We’re all becoming publishers. Brands are publishers. Agencies are publishers. Publishers are evolving too. They’re no longer the gatekeeper between what gets written and what gets read, broadcast or played. Today’s publishers are tasked with finding an audience for what’s been created and, of course, making money from that.
I think this is a good thing. This means that it is the audience that is important. This means that quality bar gets pushed ever upwards as brands and creators compete against one another for the attention of a time starved audience. Don’t believe me? Upworthy have found that the branded content they run is more professional and better written than their regular editorial.
Audience is important and audience members with influence are even more important. These are the people who’ll be able to amplify your content and bring it to the attention of the next audience wave.
Influence has been tricky to measure. PeerIndex one of the early influence measurement providers has completed a pivot and left the space. Klout continues to develop but the most recent rollouts – and all hints of the roadmap – show that the system is helping people find content to share.
Interestingly, Hootsuite has taken a similar direction. You still use Hootsuite to schedule social media activates across multiple platforms but the most recent addition to the system is a series of content share recommendations.
Odd that Hootsuite and Klout would take a similar development path.
What’s the plan? I can only speculate but if either platform manage to get traction and find themselves able to persuade a large audience of influencers to trust them to recommend shares and tweets then that’s a position of strength. It seems likely they’ll attempt to earn money from such a success by selling access to publishers/marketers/agencies. These platforms could charge to put content share recommendations under the eyes of influencers.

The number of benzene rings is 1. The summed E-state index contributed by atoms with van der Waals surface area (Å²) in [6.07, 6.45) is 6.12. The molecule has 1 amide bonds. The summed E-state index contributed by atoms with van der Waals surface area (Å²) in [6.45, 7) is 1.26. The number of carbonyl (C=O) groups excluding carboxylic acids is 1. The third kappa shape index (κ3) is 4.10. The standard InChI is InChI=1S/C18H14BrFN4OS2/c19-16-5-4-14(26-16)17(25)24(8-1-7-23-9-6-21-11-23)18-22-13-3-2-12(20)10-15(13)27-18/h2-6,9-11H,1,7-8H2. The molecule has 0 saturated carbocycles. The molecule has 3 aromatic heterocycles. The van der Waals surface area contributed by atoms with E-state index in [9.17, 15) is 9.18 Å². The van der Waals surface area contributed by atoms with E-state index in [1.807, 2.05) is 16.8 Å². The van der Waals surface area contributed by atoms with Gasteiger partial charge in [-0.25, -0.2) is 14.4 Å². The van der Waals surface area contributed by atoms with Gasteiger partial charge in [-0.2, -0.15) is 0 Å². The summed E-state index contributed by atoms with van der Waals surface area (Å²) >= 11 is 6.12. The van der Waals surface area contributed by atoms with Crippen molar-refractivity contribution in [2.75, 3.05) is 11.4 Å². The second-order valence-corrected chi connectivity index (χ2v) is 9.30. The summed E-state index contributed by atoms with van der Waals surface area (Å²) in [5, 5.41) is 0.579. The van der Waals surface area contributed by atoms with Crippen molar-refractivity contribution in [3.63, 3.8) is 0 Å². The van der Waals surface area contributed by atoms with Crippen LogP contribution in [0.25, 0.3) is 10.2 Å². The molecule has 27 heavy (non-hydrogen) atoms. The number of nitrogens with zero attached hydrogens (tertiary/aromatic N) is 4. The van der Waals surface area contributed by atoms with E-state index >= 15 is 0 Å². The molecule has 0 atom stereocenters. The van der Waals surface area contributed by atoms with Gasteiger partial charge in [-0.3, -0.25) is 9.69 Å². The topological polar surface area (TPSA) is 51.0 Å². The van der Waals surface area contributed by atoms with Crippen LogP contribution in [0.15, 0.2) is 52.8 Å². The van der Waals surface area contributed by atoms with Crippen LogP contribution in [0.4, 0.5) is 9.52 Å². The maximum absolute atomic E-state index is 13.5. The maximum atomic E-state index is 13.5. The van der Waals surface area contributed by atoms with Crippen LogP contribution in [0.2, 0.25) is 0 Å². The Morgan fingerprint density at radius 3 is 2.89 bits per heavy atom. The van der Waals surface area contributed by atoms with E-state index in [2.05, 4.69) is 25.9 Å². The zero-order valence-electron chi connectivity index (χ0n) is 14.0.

If either Klout or Hootsuite do decide to take that direction – and it wouldn’t be a bad choice – they’ll find they’re not alone. Empire Avenue already offers this.
Empire Avenue was born as a socialised influence trading game. People complained that users were gaming Klout and PeerIndex. Empire Avenue avoided such claims by building the gamification into the system. Users were able to buy and sell each other using virtual currencies and take a stock market style bet on whether the influence wielded by those others would rise or fall.
Empire Avenue soon introduced “missions”. Missions weren’t a simple share deal. In this players were offered incentive in the form of virtual currency to look at content.
There’s an important line that Empire Avenue tries to walk. It’s not ethical (or even legal in many cases) to incentive people, especially those with interest, to promote content without disclosure. However, you can encourage people to look at the content you’ve created. If they then choose to share that content then that’s a bonus.
Klout and perhaps Hootsuite might charge marketers to show their content to influencers and hope to earn shares from that. Empire Avenue already empowers marketers to do just that. If the trading aspect of the platform doesn’t appeal then the virtual currencies used to power the system can be bought with cash.
I’m a member of Empire Avenue. I find it useful. The reason I joined Empire Avenue was the ability to very quickly get content promoted. New Doctor Who trailer landed? Want to earn those initial retweets so an account is listed in the “top tweets” section of Twitter search rather than “all” then I use Empire Avenue for that.
Image credit: Robert Wallace.